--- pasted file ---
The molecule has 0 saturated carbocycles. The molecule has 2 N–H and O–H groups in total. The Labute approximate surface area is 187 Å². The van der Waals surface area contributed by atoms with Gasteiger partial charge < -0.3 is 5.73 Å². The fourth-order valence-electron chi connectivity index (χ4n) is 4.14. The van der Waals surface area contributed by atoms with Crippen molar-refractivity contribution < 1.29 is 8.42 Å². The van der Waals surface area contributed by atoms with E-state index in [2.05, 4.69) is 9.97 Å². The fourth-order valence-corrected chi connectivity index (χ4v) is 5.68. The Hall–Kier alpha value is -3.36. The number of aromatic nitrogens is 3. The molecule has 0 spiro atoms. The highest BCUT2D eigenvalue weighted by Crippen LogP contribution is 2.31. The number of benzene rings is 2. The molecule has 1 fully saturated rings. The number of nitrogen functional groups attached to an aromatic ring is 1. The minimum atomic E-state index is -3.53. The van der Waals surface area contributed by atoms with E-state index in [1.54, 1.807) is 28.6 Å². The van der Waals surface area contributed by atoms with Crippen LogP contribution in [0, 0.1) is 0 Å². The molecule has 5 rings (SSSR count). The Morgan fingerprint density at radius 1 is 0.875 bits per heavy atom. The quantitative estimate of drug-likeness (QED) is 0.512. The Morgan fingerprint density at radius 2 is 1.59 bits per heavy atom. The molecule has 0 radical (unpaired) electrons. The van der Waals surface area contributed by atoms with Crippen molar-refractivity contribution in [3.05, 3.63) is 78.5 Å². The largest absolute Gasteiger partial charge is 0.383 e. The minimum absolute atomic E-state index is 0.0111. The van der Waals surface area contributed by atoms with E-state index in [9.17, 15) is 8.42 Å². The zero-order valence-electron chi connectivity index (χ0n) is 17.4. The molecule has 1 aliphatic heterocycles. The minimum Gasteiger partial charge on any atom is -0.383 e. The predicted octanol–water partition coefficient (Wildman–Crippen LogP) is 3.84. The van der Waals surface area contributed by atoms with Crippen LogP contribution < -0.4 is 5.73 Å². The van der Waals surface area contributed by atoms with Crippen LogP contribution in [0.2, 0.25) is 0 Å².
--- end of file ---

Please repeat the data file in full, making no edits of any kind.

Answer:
The molecule has 0 saturated carbocycles. The molecule has 2 N–H and O–H groups in total. The Labute approximate surface area is 187 Å². The van der Waals surface area contributed by atoms with Gasteiger partial charge < -0.3 is 5.73 Å². The fourth-order valence-electron chi connectivity index (χ4n) is 4.14. The van der Waals surface area contributed by atoms with Crippen molar-refractivity contribution < 1.29 is 8.42 Å². The van der Waals surface area contributed by atoms with E-state index in [2.05, 4.69) is 9.97 Å². The fourth-order valence-corrected chi connectivity index (χ4v) is 5.68. The Hall–Kier alpha value is -3.36. The number of aromatic nitrogens is 3. The molecule has 0 spiro atoms. The highest BCUT2D eigenvalue weighted by Crippen LogP contribution is 2.31. The number of benzene rings is 2. The molecule has 1 fully saturated rings. The number of nitrogen functional groups attached to an aromatic ring is 1. The minimum atomic E-state index is -3.53. The van der Waals surface area contributed by atoms with E-state index in [1.54, 1.807) is 28.6 Å². The van der Waals surface area contributed by atoms with Crippen LogP contribution in [0, 0.1) is 0 Å². The molecule has 5 rings (SSSR count). The Morgan fingerprint density at radius 1 is 0.875 bits per heavy atom. The quantitative estimate of drug-likeness (QED) is 0.512. The Morgan fingerprint density at radius 2 is 1.59 bits per heavy atom. The molecule has 0 radical (unpaired) electrons. The van der Waals surface area contributed by atoms with Crippen molar-refractivity contribution in [3.05, 3.63) is 78.5 Å². The largest absolute Gasteiger partial charge is 0.383 e. The minimum absolute atomic E-state index is 0.0111. The van der Waals surface area contributed by atoms with E-state index in [9.17, 15) is 8.42 Å². The zero-order valence-electron chi connectivity index (χ0n) is 17.4. The molecule has 1 aliphatic heterocycles. The minimum Gasteiger partial charge on any atom is -0.383 e. The predicted octanol–water partition coefficient (Wildman–Crippen LogP) is 3.84. The van der Waals surface area contributed by atoms with Crippen LogP contribution < -0.4 is 5.73 Å². The van der Waals surface area contributed by atoms with Crippen LogP contribution in [0.2, 0.25) is 0 Å².